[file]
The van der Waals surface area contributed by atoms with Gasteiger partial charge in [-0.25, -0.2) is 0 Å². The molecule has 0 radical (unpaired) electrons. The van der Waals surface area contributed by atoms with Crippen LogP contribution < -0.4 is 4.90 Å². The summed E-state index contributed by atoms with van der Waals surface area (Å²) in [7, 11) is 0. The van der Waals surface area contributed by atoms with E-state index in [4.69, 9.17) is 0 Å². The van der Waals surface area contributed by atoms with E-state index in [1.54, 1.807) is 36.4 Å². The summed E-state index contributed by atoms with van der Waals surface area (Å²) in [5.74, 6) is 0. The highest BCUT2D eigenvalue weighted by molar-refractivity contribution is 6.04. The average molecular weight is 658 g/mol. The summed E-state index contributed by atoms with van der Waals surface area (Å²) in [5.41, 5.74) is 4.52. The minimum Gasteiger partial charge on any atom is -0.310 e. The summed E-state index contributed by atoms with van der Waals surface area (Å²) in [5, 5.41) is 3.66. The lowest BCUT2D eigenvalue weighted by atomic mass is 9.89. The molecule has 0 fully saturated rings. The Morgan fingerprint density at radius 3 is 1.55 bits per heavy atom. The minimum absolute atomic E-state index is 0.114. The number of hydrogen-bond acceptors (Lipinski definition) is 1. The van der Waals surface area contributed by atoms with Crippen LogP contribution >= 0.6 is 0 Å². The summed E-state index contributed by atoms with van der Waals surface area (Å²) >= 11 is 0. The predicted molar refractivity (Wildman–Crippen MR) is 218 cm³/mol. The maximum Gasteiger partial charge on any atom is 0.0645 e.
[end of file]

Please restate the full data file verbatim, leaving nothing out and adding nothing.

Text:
The van der Waals surface area contributed by atoms with Gasteiger partial charge in [-0.25, -0.2) is 0 Å². The molecule has 0 radical (unpaired) electrons. The van der Waals surface area contributed by atoms with Crippen LogP contribution < -0.4 is 4.90 Å². The summed E-state index contributed by atoms with van der Waals surface area (Å²) in [7, 11) is 0. The van der Waals surface area contributed by atoms with E-state index in [4.69, 9.17) is 0 Å². The van der Waals surface area contributed by atoms with E-state index in [1.54, 1.807) is 36.4 Å². The summed E-state index contributed by atoms with van der Waals surface area (Å²) in [5.74, 6) is 0. The highest BCUT2D eigenvalue weighted by molar-refractivity contribution is 6.04. The average molecular weight is 658 g/mol. The summed E-state index contributed by atoms with van der Waals surface area (Å²) in [5.41, 5.74) is 4.52. The minimum Gasteiger partial charge on any atom is -0.310 e. The summed E-state index contributed by atoms with van der Waals surface area (Å²) in [5, 5.41) is 3.66. The lowest BCUT2D eigenvalue weighted by atomic mass is 9.89. The molecule has 0 fully saturated rings. The Morgan fingerprint density at radius 3 is 1.55 bits per heavy atom. The minimum absolute atomic E-state index is 0.114. The number of hydrogen-bond acceptors (Lipinski definition) is 1. The van der Waals surface area contributed by atoms with Crippen LogP contribution >= 0.6 is 0 Å². The summed E-state index contributed by atoms with van der Waals surface area (Å²) >= 11 is 0. The predicted molar refractivity (Wildman–Crippen MR) is 218 cm³/mol. The maximum Gasteiger partial charge on any atom is 0.0645 e.